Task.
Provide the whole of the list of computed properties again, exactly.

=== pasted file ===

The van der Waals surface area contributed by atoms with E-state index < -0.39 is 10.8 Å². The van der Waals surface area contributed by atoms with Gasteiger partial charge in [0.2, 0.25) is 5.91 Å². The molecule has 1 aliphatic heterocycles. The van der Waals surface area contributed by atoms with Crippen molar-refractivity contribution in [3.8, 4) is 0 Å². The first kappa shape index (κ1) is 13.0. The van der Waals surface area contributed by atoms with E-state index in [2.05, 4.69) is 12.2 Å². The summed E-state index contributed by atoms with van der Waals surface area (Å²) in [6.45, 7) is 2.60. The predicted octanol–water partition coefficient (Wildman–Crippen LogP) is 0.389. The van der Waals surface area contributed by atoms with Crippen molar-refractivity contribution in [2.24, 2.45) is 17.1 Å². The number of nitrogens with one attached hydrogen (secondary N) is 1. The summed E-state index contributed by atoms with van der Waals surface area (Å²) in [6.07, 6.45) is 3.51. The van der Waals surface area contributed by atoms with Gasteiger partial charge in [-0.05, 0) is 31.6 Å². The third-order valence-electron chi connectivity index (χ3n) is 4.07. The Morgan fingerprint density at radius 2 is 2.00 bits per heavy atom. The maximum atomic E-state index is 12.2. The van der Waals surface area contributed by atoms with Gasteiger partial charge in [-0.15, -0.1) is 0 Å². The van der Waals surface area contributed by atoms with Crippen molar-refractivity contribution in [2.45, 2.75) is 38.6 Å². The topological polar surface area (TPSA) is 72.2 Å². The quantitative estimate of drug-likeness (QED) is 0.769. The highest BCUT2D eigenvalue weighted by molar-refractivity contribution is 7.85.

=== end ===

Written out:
The van der Waals surface area contributed by atoms with E-state index < -0.39 is 10.8 Å². The van der Waals surface area contributed by atoms with Gasteiger partial charge in [0.2, 0.25) is 5.91 Å². The molecule has 1 aliphatic heterocycles. The van der Waals surface area contributed by atoms with Crippen molar-refractivity contribution in [3.8, 4) is 0 Å². The first kappa shape index (κ1) is 13.0. The van der Waals surface area contributed by atoms with E-state index in [2.05, 4.69) is 12.2 Å². The summed E-state index contributed by atoms with van der Waals surface area (Å²) in [6.45, 7) is 2.60. The predicted octanol–water partition coefficient (Wildman–Crippen LogP) is 0.389. The van der Waals surface area contributed by atoms with Crippen molar-refractivity contribution in [2.24, 2.45) is 17.1 Å². The number of nitrogens with one attached hydrogen (secondary N) is 1. The summed E-state index contributed by atoms with van der Waals surface area (Å²) in [6.07, 6.45) is 3.51. The van der Waals surface area contributed by atoms with Gasteiger partial charge in [-0.05, 0) is 31.6 Å². The third-order valence-electron chi connectivity index (χ3n) is 4.07. The Morgan fingerprint density at radius 2 is 2.00 bits per heavy atom. The maximum atomic E-state index is 12.2. The van der Waals surface area contributed by atoms with Gasteiger partial charge in [-0.15, -0.1) is 0 Å². The van der Waals surface area contributed by atoms with Crippen molar-refractivity contribution in [2.45, 2.75) is 38.6 Å². The topological polar surface area (TPSA) is 72.2 Å². The quantitative estimate of drug-likeness (QED) is 0.769. The highest BCUT2D eigenvalue weighted by molar-refractivity contribution is 7.85.